Food in Vietnam - 2015

Hanoi and Ho Chi Minh City - December 2015

The famous Egg Coffee from Giang Cafe in Hanoi which was been serving sing 1946. Its delicious and reminds me of a Italian Zabaione. This is the version with chocolate.

 The menu.
One of the many variations in the city of the local fish dish Cha Ca Thang Long, made famous at Cha Cha La Vong. This version was from New Day Restaurant in the old city near the water. Great food!

The preparation for another version of Cha Ca Thang Long

The finished product, greens, fish, dill, peanuts, rice noodles, chilies and funky fish paste. Delicious.

One evening in Hanoi, down one of the smaller alleys in the Old Quarter we found a small "restaurant" with a few seats run by 2 young men in flipflops cooking a few feet away. We were intrigued. Seems needlessly dangerous to cook with that much heat so close to unprotected feet, but what do I know, they guys were pros. There seemed to be a menu on the wall, but they just pointed at 1 unidentified item.
This is why I travel. This is one of those moments I try and create everywhere I go. I always ask what the specialty of the house. I've even been known to say "surprise me" when ordering. 
With a nod, he started cooking. Within minutes a huge plate of meat, veggies and onions arrived that reminded me of much of the food in Hanoi, simple, fast, somewhat greasy, and really tasty. The meat was tender, the veggies still crunchy, but the best part was the sharp smokey flavor from the high heat and the well seasoned wok. There was a memorable gooey sauce that we enjoyed as well. 5 minutes later we were onto the next bite.

Picked cucumber and lettuce as sides.
On the street of the Old Quarter this woman was selling mixed fruit with coconut milk and some other flavors. Delicious!

Typical coffee in Vietnam, strong, dark, not too thick, hints of chocolate and cinnamon.

Lots of preserved foods.

Preserved fruits

Found an amazing fast food style Ramen place, excellent flavors!

Down another small alley, I had to watch my head as we walked in, there were about 5 tables and it felt much more like eating outside than inside, but the food was fresh and authentic.

Grilled Pork Lettuce Wraps with pineapple. One of the best items we had all trip long; rich, fatty ground pork, hot and smokey from the charcoal; bright, crisp cold lettuce and pineapple, held together by light slightly crunchy rice paper. Served with an amazing mix of vinegar, fish sauce, peanuts, chilies and herbs.

Pork noodle soup.

Overall we enjoyed Vietnamese food, but nothing we had was really outstanding. The food was generally fine, somewhat bland, simple, with slight variation, and was occasionally of suspect quality. I reached out to a friend who had been to Ho Chi Minh city before and gig some googling and came to the same conclusion: The Lunch Lady.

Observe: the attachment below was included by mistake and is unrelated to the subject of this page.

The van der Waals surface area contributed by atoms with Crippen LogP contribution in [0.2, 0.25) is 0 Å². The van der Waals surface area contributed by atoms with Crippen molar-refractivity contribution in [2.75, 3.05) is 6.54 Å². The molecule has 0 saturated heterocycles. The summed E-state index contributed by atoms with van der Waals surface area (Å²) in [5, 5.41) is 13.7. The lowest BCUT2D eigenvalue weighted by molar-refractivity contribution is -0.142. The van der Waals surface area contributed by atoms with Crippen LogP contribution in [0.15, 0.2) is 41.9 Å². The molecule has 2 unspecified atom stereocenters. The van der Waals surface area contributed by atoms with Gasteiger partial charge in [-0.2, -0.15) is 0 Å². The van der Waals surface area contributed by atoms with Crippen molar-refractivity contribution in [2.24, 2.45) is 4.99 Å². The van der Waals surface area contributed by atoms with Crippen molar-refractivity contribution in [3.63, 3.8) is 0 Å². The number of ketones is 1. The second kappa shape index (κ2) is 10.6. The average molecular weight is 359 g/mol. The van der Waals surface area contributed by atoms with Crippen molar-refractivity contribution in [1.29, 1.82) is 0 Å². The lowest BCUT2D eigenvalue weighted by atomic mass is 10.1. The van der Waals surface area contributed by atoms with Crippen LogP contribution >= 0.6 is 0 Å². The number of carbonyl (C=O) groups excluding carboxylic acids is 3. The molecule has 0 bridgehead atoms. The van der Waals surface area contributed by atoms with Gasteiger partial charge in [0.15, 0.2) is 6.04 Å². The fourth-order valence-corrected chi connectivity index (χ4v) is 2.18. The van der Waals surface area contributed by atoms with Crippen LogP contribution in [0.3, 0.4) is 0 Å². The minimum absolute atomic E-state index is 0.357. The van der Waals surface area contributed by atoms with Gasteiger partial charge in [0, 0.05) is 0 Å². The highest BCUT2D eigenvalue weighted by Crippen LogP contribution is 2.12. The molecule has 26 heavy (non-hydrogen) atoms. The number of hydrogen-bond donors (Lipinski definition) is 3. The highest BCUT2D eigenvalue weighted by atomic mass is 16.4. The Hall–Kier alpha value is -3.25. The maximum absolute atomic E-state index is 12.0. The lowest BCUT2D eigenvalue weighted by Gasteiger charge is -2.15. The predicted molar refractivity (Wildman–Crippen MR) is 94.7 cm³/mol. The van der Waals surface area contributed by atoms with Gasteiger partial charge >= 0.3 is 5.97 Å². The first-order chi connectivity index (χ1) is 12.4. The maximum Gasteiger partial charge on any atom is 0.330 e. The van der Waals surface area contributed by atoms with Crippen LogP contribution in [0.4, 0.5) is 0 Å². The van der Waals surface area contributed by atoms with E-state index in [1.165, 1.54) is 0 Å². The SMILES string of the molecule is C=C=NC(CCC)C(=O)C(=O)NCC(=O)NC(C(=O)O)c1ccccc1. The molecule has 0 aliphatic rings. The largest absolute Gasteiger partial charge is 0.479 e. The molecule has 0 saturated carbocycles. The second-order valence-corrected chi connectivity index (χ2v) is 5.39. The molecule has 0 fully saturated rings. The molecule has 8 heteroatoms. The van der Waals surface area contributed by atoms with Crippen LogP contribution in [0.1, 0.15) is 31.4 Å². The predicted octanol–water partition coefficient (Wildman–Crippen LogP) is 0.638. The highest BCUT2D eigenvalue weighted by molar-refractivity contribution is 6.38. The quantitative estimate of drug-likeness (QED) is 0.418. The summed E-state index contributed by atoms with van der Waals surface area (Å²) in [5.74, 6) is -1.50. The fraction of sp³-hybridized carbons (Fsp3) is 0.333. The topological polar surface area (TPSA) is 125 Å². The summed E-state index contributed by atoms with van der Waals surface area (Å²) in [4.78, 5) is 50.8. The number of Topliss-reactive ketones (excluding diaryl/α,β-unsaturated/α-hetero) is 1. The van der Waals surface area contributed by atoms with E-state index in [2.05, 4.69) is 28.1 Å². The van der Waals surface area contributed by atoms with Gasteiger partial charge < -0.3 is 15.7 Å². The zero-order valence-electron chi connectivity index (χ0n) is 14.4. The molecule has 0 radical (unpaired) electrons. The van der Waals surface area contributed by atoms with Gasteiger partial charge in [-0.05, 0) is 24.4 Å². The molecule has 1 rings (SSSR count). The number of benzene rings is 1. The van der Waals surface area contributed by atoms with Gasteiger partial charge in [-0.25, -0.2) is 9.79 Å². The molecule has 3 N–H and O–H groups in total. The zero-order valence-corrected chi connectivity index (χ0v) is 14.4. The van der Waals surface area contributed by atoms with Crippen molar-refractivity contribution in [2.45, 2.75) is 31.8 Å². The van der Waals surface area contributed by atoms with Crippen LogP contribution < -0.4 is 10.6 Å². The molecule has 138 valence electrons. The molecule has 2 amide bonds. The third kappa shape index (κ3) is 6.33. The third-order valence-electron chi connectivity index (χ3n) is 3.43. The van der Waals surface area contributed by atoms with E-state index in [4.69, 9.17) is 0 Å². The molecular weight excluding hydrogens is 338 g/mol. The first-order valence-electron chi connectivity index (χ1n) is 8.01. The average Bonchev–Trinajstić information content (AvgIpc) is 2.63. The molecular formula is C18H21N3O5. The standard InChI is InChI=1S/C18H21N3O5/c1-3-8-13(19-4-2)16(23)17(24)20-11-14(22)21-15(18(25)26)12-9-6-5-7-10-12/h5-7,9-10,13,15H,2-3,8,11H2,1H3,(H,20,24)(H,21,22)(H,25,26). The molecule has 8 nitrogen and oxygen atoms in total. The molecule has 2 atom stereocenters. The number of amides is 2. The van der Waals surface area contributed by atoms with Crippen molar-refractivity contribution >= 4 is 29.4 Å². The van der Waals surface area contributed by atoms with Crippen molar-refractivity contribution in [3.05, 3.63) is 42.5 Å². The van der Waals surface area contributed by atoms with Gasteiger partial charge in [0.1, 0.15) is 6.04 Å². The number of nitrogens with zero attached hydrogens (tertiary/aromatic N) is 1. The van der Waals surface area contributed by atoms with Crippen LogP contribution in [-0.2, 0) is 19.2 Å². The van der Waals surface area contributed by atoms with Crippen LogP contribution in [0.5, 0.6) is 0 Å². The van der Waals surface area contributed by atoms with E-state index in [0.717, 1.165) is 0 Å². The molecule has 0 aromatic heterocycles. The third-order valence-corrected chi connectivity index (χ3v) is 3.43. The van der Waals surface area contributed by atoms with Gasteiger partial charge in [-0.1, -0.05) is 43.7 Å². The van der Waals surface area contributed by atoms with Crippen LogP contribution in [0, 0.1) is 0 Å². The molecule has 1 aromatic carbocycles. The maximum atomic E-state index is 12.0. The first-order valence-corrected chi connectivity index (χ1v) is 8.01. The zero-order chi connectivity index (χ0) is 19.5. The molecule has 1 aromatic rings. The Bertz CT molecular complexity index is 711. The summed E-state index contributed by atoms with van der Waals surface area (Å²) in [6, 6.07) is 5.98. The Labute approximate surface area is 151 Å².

Originally made famous by Anthony Bordain, the Lunch Lady is known for the best bowl of noodles you can find on the street of Ho Chi Minh. Looking for one last chance for amazing local food we took the long walk from our hotel.

We did not order, we just sat down and they started bringing us food. Simply put, it was the best Vietnamese food we had ever had. Better by far than anything we had on the street or in restaurants during our stay in Vietnam. Today's special was a pork brooth with pork balls, tofu, noodles, ground port, and crunchy bits on top. we added spice. The brooth was amazing, the noodles had a bite and a flavor unlike the typical rice noodles we were served, and the crunchy bits and bits of pork added a huge amount of flavor and texture. This was outstanding. The fried clumps of shrimp were a bit greasy but really good and a small portion which was manageable.

Absolutely perfect and worth the walk.

By our last night in Vietnam we were a bit tired of the local cuisine. We noticed a huge amount of Japanese food in our area and a few google and tripadviser searches led us to Sushi REI. With only about 8 seats, plus a small private room, this was impressive restaurant. Hard to find, and expensive, this was a real treat. This was the most authentic and traditional sushi place we had been to up until that point. The only thing to order is the tasting menu, which came with a variety of hot and cold cooked foods, sushi, and soup.

The sushi chef.

The Japanese cucumber in the middle was more delicate and light than any i'd had before, and was really good with the traditional miso it was paired with.

Hairy crab.

One of the best bites, Salmon Eggs and Sea Urchin over rice.

Sea Eel

The experience was calming and filling, although not too much. The atmosphere a bit sterile and quite but there were only a few other guests for much of our meal. Very expensive, but much was imported from Japan and the mean certainly felt worthy. We did not love every bite, the textured at times could be challenging, but that's a more of a reflection of our western pallets, than the quality of the food which was excellent and fresh. The fish was good, but we were served some of the more bland varieties, which was a bit disappointing. The Chawanmushi was excellent and the best I've ever had, extremely creamy. The manager was very nice and the service attentive and friendly. Highly recommended!